The Chastity Belt: Fiction and Truth According to Scholarship and Popular Opinion. A Case Study of the History of Myth-Making: Introduction

  • Albrecht Classen
Part of the The New Middle Ages book series (TNMA)


As fascinating as the Middle Ages prove to be for modern audiences, numerous aspects, ideas, practices, laws, and customs allegedly practiced in medieval culture and today utilized by popular novels, movies, art work, and computer games belong to the world of fiction. Often, at least, people are not truly interested in history, instead they want to confirm their fantasies about the past through wildly speculative, untrustworthy, but glamorous and imaginative projections, hence the medieval movie.1 One of the most influential myths about the Middle Ages concerns the much debated shape of the Earth hence the interrelationship between science and religion. As the common argument goes, Columbus’s journey across the Atlantic Ocean in 1492 was a bold move in clear challenge to those who believed that the Earth was flat, so he proved for once and all that the theory was wrong. In other words, the discovery of America did not only introduce the modern world in geographic terms, it also represented a fundamental paradigm shift away from a religious, dogmatic, explanation of man’s physical environment toward trustworthy, verifiable, empirical sciences. Washington Irving, in his 1828 biography of this famous discoverer, presented a most impressive scene of Columbus facing the Council of Salamanca (1487) and arguing for the validity of his conclusions that it would be possible to sail all the way west to reach China.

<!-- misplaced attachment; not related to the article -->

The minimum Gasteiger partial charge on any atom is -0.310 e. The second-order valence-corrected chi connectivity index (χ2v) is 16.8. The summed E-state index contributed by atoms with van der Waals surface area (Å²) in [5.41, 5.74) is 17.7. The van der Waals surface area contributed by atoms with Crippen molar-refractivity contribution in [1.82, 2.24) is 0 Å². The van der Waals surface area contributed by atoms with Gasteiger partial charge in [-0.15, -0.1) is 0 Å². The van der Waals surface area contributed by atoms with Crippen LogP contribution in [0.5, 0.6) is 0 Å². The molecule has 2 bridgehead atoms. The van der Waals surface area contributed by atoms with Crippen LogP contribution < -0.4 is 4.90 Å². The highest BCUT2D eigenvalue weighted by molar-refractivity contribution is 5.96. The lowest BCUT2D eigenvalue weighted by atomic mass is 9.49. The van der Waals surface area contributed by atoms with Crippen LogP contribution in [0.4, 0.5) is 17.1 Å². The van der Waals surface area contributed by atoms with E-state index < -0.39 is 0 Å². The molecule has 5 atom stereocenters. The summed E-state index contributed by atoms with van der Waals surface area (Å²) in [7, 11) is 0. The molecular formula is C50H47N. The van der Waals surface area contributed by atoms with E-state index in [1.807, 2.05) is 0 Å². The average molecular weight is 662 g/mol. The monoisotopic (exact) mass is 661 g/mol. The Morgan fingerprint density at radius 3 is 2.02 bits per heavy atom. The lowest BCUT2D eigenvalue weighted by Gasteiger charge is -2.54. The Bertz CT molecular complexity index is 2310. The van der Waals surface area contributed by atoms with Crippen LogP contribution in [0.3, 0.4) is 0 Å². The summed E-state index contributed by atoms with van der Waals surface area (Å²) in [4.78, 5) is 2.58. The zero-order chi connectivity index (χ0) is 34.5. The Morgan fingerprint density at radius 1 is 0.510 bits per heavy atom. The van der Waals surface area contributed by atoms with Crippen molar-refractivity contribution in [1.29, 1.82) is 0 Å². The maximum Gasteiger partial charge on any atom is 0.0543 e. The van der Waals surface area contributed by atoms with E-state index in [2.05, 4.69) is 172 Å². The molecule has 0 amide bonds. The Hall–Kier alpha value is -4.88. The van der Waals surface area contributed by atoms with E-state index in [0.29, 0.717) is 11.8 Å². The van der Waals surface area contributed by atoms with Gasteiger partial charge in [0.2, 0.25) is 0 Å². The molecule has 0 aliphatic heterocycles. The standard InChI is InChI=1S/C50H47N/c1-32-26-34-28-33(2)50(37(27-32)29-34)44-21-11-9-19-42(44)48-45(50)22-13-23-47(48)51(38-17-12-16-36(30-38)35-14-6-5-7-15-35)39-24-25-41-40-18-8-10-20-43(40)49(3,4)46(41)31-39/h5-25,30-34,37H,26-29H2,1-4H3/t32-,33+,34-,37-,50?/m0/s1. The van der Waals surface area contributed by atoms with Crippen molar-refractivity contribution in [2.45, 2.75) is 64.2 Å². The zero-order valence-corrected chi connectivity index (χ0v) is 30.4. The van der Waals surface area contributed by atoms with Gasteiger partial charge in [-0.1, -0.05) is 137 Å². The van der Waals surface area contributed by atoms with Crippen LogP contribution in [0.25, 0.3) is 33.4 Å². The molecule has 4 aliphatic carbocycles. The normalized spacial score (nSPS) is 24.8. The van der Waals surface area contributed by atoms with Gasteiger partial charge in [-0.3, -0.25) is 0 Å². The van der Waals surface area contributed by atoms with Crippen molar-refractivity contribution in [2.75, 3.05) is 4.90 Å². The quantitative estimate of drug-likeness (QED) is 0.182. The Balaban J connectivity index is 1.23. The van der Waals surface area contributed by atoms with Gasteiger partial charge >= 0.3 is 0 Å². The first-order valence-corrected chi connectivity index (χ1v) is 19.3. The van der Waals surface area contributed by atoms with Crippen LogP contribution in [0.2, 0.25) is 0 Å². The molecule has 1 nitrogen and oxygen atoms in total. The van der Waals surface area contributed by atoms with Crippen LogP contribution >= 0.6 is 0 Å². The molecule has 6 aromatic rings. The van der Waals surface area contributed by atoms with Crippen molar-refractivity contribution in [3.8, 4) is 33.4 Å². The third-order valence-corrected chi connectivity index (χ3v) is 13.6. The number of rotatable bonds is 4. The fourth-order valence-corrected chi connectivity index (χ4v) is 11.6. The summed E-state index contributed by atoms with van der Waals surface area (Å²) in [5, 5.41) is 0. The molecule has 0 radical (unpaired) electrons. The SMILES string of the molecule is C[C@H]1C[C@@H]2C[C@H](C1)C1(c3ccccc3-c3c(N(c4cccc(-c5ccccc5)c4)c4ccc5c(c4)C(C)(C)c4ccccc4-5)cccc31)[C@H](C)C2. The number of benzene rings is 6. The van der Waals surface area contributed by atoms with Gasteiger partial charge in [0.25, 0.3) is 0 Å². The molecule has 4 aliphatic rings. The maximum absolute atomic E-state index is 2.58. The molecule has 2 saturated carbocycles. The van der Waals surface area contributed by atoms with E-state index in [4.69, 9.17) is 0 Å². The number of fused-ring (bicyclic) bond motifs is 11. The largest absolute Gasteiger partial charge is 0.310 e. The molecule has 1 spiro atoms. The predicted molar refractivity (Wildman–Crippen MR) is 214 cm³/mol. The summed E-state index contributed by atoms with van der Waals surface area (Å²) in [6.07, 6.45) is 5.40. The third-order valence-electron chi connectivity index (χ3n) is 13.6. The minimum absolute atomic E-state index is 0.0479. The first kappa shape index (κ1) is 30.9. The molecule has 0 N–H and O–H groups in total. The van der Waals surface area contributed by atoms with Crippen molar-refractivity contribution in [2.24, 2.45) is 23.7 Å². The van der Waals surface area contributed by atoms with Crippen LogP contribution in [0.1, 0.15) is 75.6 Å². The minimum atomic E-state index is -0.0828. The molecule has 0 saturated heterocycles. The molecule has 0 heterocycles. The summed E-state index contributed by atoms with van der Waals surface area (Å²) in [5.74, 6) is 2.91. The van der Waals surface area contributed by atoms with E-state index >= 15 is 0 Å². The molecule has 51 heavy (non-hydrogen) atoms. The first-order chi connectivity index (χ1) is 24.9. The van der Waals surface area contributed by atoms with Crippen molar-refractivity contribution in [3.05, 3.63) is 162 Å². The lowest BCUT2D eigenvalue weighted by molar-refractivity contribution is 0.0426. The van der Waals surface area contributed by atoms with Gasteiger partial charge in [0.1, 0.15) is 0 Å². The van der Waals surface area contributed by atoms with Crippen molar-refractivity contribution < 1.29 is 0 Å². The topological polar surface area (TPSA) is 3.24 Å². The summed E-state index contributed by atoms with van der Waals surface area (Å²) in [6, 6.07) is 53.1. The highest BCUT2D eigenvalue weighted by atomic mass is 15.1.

Sixteenth Century Reference Work Female Circumcision Courtly Love Medieval Culture 
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